Before The Unbearable Weight Of Massive Talent: 5 Other Meta Movies That You Might Want To Check Out

Last Action Hero poster
(Image credit: Columbia Pictures)

Before Mark Zuckerberg's Meta, but after, er, the actual term “meta,” there were meta movies. The most recent and exciting meta movie is the new Nic Cage vehicle, The Unbearable Weight of Massive Talent, which has the longest buddy comedy f-bomb, if you haven’t seen it yet. Now, only time will tell if this will be one of the most Nicolas Cage movies ever, but I think it's safe to say that it's definitely destined to be one of the most meta movies ever, as it concerns Nic Cage playing himself, and his, well, "unbearable weight of massive talent."

But, as mentioned earlier, there have already been quite a few meta movies before this most recent film, and I, Rich Knight, the writer of this article, am going to pick my brain so that you, the reader, can watch them for yourself. Without further ado, I'm rolling out the red carpet from my mind palace, so that you can take a step inside my brain and learn about five other meta movies to watch before you see The Unbearable Weight of Massive Talent.         

Nicolas Cage in Adaptation

(Image credit: Sony Pictures Releasing)

Adaptation. (2002) 

Well, looky here. If it isn't our good friend, Nicolas Cage, right at the start. In this early 2000s dramedy, Nic Cage plays both the writer, Charlie Kaufman (who's made several amazing movies, by the way), as well as his (made up for the film) brother, Donald Kaufman, in this twisty meta movie. Charlie, who is a legit screenwriter, is struggling to adapt the nonfiction book, The Orchid Thief, which is also a legit book, into a movie. Meanwhile, his "brother" is writing his own screenplay that somehow mimics all the tropes that his brother, Charlie, warns him against. It's…unique, to say the very least.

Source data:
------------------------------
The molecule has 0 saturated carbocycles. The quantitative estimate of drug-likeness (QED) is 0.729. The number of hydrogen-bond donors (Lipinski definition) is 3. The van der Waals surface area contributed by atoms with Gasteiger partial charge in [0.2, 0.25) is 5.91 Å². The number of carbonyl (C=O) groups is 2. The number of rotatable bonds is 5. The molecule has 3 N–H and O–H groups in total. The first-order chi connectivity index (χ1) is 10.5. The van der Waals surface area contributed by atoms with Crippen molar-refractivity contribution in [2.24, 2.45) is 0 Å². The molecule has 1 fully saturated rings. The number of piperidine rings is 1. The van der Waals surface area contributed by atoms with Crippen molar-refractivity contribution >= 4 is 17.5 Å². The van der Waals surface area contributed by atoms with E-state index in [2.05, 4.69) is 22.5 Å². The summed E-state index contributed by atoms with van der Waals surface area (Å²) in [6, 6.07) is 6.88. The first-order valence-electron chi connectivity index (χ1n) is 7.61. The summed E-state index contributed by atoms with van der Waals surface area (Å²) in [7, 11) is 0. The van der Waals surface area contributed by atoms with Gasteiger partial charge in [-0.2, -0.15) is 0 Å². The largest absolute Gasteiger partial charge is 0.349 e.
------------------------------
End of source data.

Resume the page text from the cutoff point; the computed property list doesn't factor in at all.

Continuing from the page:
Spike Jonze (who you'll see on this list again in a second) directed this oddball film that also stars Meryl Streep, who plays The Orchid Thief's writer, Susan Orlean, as well as Chris Cooper, who plays the actual orchid thief that the book is named after. This movie is just one huge spiral down a drain of lunacy, and it has one of the most bonkers third acts I've ever seen in my entire life. That alone definitely lands it on this list, but it also delves deep into the idea of what it even means to be a creator in the first place.  

Stream Adaptation. on HBO Max.
Rent/buy Adaptation. on Apple TV.
Rent/buy Adaptation. on Amazon.  

John Cusack in Being John Malkovich

(Image credit: USA Films)

Being John Malkovich (1999) 

Spike Jonze made another meta movie before Adaptation., called Being John Malkovich, which was also written by Charlie Kaufman. In this comedy, John Cusack plays a puppeteer who one day finds a portal into John Malkovich's head, and he schemes a way to make a profit off of it with his co-worker, played by Catherine Keener. Like Adaptation., it’s a strange one.  

Being John Malkovich, which has an interesting ending that might have to be explained to be understood, is probably the most meta movie on this entire list. Malkovich is actually in the film, but he's playing an exaggerated version of himself, so it's hard to really tell where the character ends, and the actor begins. Thematically, these characters are literally getting inside his headspace. I mean, is this really what it's like to be inside Malkovich's head? What does John Malkovich even think about Being John Malkovich? I really want to know!   

Rent/buy Being John Malkovich on Apple TV
Rent/buy Being John Malkovich on Amazon. 

Arnold Schwarzenegger in Last Action Hero

(Image credit: Columbia Pictures)

Last Action Hero (1993)